“I was diagnosed with Menière's disease when I was 34. I had two episodes of hearing loss after having a respiratory/sinus infection. At first, my ENT doctor thought it was just sudden hearing loss, but then I started having vertigo.  I have lost 70% of my hearing in my left ear and I have constant tinnitus. It´s not easy to manage but wearing adjustable hearing aids and earplugs helps me a lot. I feel peace since I accepted my tinnitus and I try to stay positive.”                                                                                                                                                    Nichole Williams, 42, female

"In 2009, I had a strong flu accompanied by nasty noises in my ears.  My doctor said it would disappear after the flu - but it didn´t and I've got it for 10 years now, changing from quiet to loud and vice-versa. So far nothing has helped but distraction. I resigned myself to live with tinnitus forever - it even has a name: Titus Balthasar. He´s a part of me that I have accepted."                                                                                                                            Tina, 57, female

"I got my tinnitus when I was 24 years old. In addition to the constant drone, I suffer from depression and several other physical symptoms. After many years I got the diagnosis "Pseudo Tumor Cerebrie" – a cerebral pressure that is probably the trigger for my tinnitus.  Tinnitus can have various causes, mine was found very late. But the treatments and the meetings with others affected by tinnitus in self-help groups made me feel a little better."
55 years old, female

"The crackling in my left ear came suddenly and the sound hasn’t gone since then. I got a stress-related hearing loss in 2015 and have been trying to fight the tinnitus with therapies, music, sports and mindfulness exercises. I try to find out which situations amplify the sound and I still have not given up the hope of finally defeating tinnitus. The worst thing is: you can´t see whether people are affected or not."
Daniela, 36, female

"I've had bilateral tinnitus for five years. After an operation as an infant I hear almost nothing with my right ear, but I have got used to it. Only the whistling in both ears can be very annoying. So far nothing could help me and I don't feel like experimenting anymore."
Kolokotroni, female

"Tinnitus came 15 years ago and is probably the result of a bicycle accident with a whiplash trauma. I tried everything: numerous visits to the doctor, physiotherapy and psychotherapy, rehabilitation, acupuncture, alternative methods, noisers and much more. Unfortunately, nothing could help me so far, only wearing a hearing aid, spending time outside with my dog or enjoying my hobbies reduce the tinnitus. The permanent sound has changed me a lot; I live more withdrawn and am no longer resilient."
Hedda, 64, female

After a bicycle accident with five fractures in the face I´m suffering from tinnitus. That first month was the worst month of my life, it was hard to adapt to this new “ghost friend”. I believe that playing sports all my life has helped me cope with tinnitus and its levels of frustration. I want to believe that in a short or medium term a cure will help, because I have been without silence for two and a half years. Meanwhile, I keep looking for emotional and physical methods for me to get on with my tinnitus.”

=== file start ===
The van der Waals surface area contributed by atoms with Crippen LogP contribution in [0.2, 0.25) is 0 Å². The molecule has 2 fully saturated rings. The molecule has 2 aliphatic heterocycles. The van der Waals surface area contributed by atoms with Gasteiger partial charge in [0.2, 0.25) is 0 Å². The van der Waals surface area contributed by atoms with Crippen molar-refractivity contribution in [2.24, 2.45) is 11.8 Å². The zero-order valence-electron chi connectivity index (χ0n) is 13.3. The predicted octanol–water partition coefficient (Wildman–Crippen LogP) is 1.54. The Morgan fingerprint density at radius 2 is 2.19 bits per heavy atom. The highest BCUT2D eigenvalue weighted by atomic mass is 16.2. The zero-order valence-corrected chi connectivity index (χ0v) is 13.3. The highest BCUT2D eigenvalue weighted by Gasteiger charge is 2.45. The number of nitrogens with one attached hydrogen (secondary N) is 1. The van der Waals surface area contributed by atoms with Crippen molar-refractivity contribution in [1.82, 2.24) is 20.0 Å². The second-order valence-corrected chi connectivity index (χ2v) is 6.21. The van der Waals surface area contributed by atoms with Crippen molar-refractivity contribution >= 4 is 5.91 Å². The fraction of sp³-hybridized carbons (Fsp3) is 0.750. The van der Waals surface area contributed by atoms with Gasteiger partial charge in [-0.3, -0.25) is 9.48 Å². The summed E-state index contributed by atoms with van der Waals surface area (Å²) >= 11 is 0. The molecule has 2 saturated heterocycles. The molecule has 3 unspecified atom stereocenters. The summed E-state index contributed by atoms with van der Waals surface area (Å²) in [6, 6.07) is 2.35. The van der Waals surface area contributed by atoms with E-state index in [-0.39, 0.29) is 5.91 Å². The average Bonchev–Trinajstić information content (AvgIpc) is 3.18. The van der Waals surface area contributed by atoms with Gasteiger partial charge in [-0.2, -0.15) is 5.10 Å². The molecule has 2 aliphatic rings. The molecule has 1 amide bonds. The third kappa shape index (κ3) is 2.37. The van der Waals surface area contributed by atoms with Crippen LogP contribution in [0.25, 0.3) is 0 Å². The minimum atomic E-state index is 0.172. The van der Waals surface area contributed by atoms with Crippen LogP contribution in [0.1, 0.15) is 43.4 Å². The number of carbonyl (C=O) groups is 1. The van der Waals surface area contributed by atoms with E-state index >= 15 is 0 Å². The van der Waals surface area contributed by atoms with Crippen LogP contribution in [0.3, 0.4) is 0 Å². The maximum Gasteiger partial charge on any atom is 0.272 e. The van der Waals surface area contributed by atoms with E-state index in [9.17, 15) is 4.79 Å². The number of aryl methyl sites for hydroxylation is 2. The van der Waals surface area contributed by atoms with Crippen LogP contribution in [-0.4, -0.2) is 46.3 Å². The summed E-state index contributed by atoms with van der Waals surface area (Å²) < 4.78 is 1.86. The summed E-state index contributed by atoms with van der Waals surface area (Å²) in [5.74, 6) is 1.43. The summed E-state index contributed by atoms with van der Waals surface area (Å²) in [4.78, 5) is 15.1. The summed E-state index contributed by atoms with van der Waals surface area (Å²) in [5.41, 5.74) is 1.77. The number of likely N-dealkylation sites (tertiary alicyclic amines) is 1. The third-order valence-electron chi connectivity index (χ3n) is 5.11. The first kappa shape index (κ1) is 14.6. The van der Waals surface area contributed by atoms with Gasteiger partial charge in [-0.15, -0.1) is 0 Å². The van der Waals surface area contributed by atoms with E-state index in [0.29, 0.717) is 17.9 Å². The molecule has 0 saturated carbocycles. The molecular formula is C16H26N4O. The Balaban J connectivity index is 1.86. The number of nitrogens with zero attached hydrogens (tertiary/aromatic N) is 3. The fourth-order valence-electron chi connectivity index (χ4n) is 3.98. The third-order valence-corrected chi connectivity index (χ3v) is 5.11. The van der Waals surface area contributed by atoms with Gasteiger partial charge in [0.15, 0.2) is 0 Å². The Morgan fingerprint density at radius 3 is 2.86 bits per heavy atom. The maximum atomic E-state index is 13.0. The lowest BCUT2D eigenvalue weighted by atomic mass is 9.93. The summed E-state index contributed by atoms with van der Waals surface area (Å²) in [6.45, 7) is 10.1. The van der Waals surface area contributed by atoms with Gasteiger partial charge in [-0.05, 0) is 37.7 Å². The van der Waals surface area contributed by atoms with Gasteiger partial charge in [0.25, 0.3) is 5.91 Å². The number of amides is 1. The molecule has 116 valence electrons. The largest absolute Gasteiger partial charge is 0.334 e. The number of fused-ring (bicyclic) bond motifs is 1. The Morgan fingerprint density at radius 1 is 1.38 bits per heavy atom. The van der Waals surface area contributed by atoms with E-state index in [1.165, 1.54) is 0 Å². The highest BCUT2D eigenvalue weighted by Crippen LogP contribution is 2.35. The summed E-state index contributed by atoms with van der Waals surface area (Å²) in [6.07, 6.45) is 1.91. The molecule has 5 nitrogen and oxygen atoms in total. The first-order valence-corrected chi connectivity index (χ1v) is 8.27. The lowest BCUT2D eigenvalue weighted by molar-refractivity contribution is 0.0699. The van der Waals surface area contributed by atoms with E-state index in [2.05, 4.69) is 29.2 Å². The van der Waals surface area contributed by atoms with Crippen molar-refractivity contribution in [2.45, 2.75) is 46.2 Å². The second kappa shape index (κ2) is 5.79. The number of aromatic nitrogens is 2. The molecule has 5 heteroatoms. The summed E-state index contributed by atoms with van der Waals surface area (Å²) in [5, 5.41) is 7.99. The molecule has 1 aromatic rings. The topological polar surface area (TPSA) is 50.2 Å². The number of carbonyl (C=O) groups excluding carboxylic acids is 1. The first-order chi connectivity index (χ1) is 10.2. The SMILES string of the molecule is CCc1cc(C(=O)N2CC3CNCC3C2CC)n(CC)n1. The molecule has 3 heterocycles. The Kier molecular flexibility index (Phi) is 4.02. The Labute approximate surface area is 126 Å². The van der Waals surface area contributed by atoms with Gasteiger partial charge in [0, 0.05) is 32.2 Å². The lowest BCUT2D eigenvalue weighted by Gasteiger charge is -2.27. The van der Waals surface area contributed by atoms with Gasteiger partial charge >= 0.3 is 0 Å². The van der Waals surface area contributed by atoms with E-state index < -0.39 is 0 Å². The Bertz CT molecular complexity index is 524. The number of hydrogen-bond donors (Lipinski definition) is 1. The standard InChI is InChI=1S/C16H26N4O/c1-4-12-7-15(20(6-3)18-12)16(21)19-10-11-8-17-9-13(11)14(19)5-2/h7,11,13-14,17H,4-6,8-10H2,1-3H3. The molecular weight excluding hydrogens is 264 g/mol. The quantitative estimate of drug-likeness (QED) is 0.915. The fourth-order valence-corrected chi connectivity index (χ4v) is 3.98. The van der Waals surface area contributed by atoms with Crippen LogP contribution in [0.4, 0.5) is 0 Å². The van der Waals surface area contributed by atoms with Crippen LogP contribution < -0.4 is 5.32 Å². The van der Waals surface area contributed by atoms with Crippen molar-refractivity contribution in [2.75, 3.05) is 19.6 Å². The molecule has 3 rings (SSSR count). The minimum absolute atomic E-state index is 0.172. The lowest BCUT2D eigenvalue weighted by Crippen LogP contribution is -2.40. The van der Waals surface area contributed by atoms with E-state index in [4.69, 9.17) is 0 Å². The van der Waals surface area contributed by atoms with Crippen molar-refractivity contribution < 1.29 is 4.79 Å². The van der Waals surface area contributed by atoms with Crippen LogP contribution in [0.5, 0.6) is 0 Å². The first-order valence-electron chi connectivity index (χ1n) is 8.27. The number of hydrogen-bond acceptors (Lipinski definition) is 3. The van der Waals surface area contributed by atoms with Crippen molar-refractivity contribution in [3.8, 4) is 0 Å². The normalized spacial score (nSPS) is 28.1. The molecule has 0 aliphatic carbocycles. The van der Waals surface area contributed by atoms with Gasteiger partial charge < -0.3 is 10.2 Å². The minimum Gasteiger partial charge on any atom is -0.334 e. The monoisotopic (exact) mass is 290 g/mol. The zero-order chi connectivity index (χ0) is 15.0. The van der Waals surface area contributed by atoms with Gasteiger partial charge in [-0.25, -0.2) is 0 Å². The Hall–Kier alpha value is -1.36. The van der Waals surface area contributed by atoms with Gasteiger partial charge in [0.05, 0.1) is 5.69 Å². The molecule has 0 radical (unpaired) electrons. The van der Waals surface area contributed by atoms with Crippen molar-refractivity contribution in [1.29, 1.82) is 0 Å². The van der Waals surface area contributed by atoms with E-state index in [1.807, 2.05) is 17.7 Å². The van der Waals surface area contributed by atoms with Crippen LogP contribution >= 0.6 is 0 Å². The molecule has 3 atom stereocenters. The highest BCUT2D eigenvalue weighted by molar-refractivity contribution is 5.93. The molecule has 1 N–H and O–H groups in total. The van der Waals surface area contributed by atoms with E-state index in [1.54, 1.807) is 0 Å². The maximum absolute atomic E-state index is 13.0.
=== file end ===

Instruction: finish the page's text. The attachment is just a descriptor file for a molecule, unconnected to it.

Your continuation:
Josy Manriquez, 37, from Chile

“I’ve had Tinnitus since I was 15 years old, I do not remember the days of silence nor how this started. Today, after 29 years with this friendly snail, I know that I have learned that without stress tinnitus is bearable, and that exercise and a healthy life help a lot to go through the less pleasant days. And that the family and the love that they give me is enough for me to face this every day. We need to have faith and one day there will be a cure, I am sure.”
Rony Manriquez, 44, from Chile

Meet Rony on social media:

"After a loud rock concert, I received the diagnosis noise trauma at the age of 18. The result: chronical tinnitus. I felt totally paralysed, because I love going to concerts and parties - especially because I´m singing in a few bands.  But with tinnitus, making music was taboo in the beginning. Now I only perform on stage wearing hearing protection (in-ears). I've accepted my tinnitus and don't allow it to diminish my passion for music or life."
Inge, 25, student

Meet Inge on Facebook:Living with tinnitus

"I got my tinnitus nine years ago after one of many sinus infections. In the beginning I could cope with it, but it got worse and worse until I had the feeling that my life couldn't go on like this. I suffered from depressions and withdrew more and more, quit my job and became less active. At some point I decided to follow the “Camino de Santiago” and to take my life back in my own hands. Since then I've been feeling much better and I've learned to live with tinnitus and think positively."
Maria-Magdalena Mailhamer, 33, social worker/teacher

Please find more about Maria-Magdalena:

"I've been suffering from tinnitus for 15 years. Now I'm 22, I still don't know the trigger and there aren´t any new insights from the visits to the doctor. Four years ago it became worse and in addition I couldn’t fall asleep and concentrate anymore, so I started with yoga, meditation and relaxation exercises. These and the additional weight training help me to block out the ringing in my ears for a while. I try to get through every day."
Thomas Weber, photographer